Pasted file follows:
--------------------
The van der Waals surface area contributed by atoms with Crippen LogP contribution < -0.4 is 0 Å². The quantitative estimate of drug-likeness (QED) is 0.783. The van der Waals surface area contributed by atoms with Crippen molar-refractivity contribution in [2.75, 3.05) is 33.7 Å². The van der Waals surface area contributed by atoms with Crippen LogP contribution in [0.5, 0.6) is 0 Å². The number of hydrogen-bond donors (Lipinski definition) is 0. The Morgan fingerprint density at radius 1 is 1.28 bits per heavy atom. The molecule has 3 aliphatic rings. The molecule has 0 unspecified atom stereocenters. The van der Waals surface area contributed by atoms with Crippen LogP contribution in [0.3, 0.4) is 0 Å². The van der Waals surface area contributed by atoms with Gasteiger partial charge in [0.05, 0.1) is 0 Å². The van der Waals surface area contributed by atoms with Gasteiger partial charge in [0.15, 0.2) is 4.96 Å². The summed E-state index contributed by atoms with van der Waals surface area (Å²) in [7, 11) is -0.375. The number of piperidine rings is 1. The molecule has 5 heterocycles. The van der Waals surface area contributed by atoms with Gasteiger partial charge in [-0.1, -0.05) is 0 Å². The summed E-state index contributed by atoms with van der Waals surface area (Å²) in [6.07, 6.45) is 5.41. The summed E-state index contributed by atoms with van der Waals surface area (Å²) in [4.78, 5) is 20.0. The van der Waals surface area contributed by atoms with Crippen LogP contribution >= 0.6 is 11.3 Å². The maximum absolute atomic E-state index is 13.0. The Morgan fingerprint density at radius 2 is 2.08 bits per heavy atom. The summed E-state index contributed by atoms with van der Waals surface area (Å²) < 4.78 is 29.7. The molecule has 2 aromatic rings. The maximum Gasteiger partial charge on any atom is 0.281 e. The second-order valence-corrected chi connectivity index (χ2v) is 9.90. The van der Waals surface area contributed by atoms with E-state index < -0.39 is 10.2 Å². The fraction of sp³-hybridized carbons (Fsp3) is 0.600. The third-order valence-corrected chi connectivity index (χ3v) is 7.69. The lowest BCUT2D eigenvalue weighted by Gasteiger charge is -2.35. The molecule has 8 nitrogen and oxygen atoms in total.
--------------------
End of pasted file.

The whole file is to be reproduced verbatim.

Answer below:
The van der Waals surface area contributed by atoms with Crippen LogP contribution < -0.4 is 0 Å². The quantitative estimate of drug-likeness (QED) is 0.783. The van der Waals surface area contributed by atoms with Crippen molar-refractivity contribution in [2.75, 3.05) is 33.7 Å². The van der Waals surface area contributed by atoms with Crippen LogP contribution in [0.5, 0.6) is 0 Å². The number of hydrogen-bond donors (Lipinski definition) is 0. The Morgan fingerprint density at radius 1 is 1.28 bits per heavy atom. The molecule has 3 aliphatic rings. The molecule has 0 unspecified atom stereocenters. The van der Waals surface area contributed by atoms with Crippen LogP contribution in [0.3, 0.4) is 0 Å². The van der Waals surface area contributed by atoms with Gasteiger partial charge in [0.05, 0.1) is 0 Å². The van der Waals surface area contributed by atoms with Gasteiger partial charge in [0.15, 0.2) is 4.96 Å². The summed E-state index contributed by atoms with van der Waals surface area (Å²) in [7, 11) is -0.375. The number of piperidine rings is 1. The molecule has 5 heterocycles. The van der Waals surface area contributed by atoms with Gasteiger partial charge in [-0.1, -0.05) is 0 Å². The summed E-state index contributed by atoms with van der Waals surface area (Å²) in [6.07, 6.45) is 5.41. The summed E-state index contributed by atoms with van der Waals surface area (Å²) in [4.78, 5) is 20.0. The van der Waals surface area contributed by atoms with Crippen LogP contribution >= 0.6 is 11.3 Å². The maximum absolute atomic E-state index is 13.0. The Morgan fingerprint density at radius 2 is 2.08 bits per heavy atom. The summed E-state index contributed by atoms with van der Waals surface area (Å²) < 4.78 is 29.7. The molecule has 2 aromatic rings. The maximum Gasteiger partial charge on any atom is 0.281 e. The second-order valence-corrected chi connectivity index (χ2v) is 9.90. The van der Waals surface area contributed by atoms with E-state index < -0.39 is 10.2 Å². The fraction of sp³-hybridized carbons (Fsp3) is 0.600. The third-order valence-corrected chi connectivity index (χ3v) is 7.69. The lowest BCUT2D eigenvalue weighted by Gasteiger charge is -2.35. The molecule has 8 nitrogen and oxygen atoms in total.